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Welcome! I’m Mary Long and I am the Founder of Herstory Network.

I am absolutely convinced that the healing of this world will be brought about by women, but first we have to heal ourselves. We can no longer wait for someone to rescue us, we must rescue ourselves. How do we do that? Together. We do it together. By going within. By asking questions about why we believe what we believe. By challenging the status quo and refusing to be silent any longer.
We all have a voice that needs to be heard and we all have a right to be heard. After the Women’s March I made a promise to myself that I would no longer allow fear to keep me quiet about the things that really mattered, and this website is one step in keeping that promise.


We can all agree that saying women do most of the cooking in the world would be a fair statement. Without research and statistics, using only our observational skills, this would be an accurate assertion.

Chances are as we were growing up, our mothers did most of the cooking. The same is true for most everyone we know. While it’s also true that this is changing and in two parent households men are stepping up to the oven more often, it’s still an accurate statement to say that women are the cooks of the world.

This thought struck me as I was watching the show Chef’s Table the other night. Each episode of the show focuses on a world renowned, award winning chef. Out of eighteen episodes, only four featured women. Isn’t it ironic that when it comes to cooking done at home (without pay) it’s usually done by women, but when it comes to restaurants, (with pay) it’s most often done by men?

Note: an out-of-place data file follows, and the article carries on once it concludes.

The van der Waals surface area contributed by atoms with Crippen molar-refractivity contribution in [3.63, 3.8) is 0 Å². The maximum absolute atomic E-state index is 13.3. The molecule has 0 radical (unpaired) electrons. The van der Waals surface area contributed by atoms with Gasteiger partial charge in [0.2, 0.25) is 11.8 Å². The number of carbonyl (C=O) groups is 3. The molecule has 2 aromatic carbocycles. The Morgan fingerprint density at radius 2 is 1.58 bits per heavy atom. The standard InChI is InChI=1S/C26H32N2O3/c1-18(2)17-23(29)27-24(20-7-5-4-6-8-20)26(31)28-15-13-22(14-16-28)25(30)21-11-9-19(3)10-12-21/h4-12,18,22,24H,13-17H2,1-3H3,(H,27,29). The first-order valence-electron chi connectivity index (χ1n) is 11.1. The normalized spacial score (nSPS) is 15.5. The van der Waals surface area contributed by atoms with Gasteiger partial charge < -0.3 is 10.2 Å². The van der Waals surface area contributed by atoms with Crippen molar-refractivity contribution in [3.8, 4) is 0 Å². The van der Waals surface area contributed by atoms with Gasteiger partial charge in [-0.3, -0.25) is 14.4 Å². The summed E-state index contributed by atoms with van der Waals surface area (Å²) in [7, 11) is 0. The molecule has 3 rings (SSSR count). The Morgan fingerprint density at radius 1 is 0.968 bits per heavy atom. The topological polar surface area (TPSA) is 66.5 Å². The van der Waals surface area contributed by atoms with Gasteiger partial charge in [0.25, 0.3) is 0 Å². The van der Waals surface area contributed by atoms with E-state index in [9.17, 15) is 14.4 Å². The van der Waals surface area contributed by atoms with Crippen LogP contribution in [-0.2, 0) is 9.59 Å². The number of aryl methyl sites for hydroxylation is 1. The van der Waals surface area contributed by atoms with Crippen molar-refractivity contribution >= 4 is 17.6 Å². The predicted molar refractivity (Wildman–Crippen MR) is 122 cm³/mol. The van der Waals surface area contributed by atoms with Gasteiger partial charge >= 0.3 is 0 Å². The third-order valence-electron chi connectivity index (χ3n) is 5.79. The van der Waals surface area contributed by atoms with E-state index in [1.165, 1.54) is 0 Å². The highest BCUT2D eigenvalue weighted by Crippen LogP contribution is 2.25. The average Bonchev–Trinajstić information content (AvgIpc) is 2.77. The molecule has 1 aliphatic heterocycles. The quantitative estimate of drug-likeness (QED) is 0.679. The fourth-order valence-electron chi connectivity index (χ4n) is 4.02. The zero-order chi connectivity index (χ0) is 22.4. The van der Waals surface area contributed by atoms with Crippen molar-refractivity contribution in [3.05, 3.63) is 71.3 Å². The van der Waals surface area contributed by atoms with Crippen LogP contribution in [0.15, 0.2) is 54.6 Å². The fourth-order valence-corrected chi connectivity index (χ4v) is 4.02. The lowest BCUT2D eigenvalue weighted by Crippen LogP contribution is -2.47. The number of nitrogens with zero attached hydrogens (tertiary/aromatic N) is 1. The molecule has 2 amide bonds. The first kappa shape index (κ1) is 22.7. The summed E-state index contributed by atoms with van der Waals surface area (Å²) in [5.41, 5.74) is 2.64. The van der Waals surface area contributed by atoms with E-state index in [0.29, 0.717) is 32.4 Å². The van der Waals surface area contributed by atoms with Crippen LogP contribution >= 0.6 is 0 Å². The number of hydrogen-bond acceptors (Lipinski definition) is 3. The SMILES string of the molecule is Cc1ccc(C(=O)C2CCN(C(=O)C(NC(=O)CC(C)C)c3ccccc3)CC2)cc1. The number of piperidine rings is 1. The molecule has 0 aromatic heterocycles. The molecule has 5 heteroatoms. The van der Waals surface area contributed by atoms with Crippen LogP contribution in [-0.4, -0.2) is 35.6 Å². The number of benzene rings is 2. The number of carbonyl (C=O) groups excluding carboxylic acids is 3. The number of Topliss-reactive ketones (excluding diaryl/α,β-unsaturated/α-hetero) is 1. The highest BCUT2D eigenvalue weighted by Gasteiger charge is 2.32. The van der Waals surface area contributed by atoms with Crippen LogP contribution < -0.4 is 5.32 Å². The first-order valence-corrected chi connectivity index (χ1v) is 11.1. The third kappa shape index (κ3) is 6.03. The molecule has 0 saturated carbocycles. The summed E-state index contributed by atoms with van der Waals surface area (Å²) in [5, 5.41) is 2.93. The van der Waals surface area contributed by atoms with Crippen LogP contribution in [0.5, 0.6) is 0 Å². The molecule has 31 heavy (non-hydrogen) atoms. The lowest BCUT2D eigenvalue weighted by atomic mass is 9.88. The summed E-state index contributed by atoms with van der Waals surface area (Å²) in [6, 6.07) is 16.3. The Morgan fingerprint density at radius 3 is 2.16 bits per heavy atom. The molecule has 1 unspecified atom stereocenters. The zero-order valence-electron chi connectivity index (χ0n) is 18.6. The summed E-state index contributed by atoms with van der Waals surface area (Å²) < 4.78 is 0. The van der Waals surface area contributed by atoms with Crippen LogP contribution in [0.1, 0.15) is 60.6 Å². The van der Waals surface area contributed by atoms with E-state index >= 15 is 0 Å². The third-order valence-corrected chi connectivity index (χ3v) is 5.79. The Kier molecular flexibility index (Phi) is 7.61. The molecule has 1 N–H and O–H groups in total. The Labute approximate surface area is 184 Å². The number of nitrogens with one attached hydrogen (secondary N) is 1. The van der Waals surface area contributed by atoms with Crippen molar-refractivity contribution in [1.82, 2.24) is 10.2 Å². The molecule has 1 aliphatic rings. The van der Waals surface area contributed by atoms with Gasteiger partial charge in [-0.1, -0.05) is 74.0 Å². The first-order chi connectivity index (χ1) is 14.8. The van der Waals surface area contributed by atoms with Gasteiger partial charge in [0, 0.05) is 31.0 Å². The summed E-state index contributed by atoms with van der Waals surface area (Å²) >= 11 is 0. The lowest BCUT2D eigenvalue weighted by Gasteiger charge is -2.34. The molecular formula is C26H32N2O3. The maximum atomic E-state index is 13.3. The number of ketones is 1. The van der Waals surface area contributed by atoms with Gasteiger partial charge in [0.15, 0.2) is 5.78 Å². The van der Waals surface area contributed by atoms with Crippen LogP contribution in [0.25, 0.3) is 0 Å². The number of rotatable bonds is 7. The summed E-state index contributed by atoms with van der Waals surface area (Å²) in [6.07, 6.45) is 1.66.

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Thanks, Mom

Two months after my nineteenth birthday I became a statistic; a teenage single mother. To say I was terrified would be an understatement. My life plan up to that point had been to work just enough so I had money for beer, cigarettes and some new clothes every once in awhile. If there was a big party on a Saturday night and I couldn’t get off work, I would quit my job. I felt that I could always get another job, but I never wanted to miss a great party. (I’m still not convinced that this is a bad philosophy)

At any rate, there I was the year after graduating high school with a baby to raise. My family was supportive, and my parents let me stay at home with my son. My mom babysat on weekends when I worked the overnight shift waitressing at our local House of Pancakes.

This went on for the first year of my son’s life. I leaned heavily on my mother . As much as I loved my son, the thought of building a life for us on my own was something beyond my comprehension. I didn’t believe I would ever be able to do it. As long as my   parents were willing to let me stay there and keep me from facing my fears, I was more than willing to ignore them.

But one day my mother sat me down for a talk. She told me that she felt I was leaning on her too much and that I needed to move out and start life on my own.

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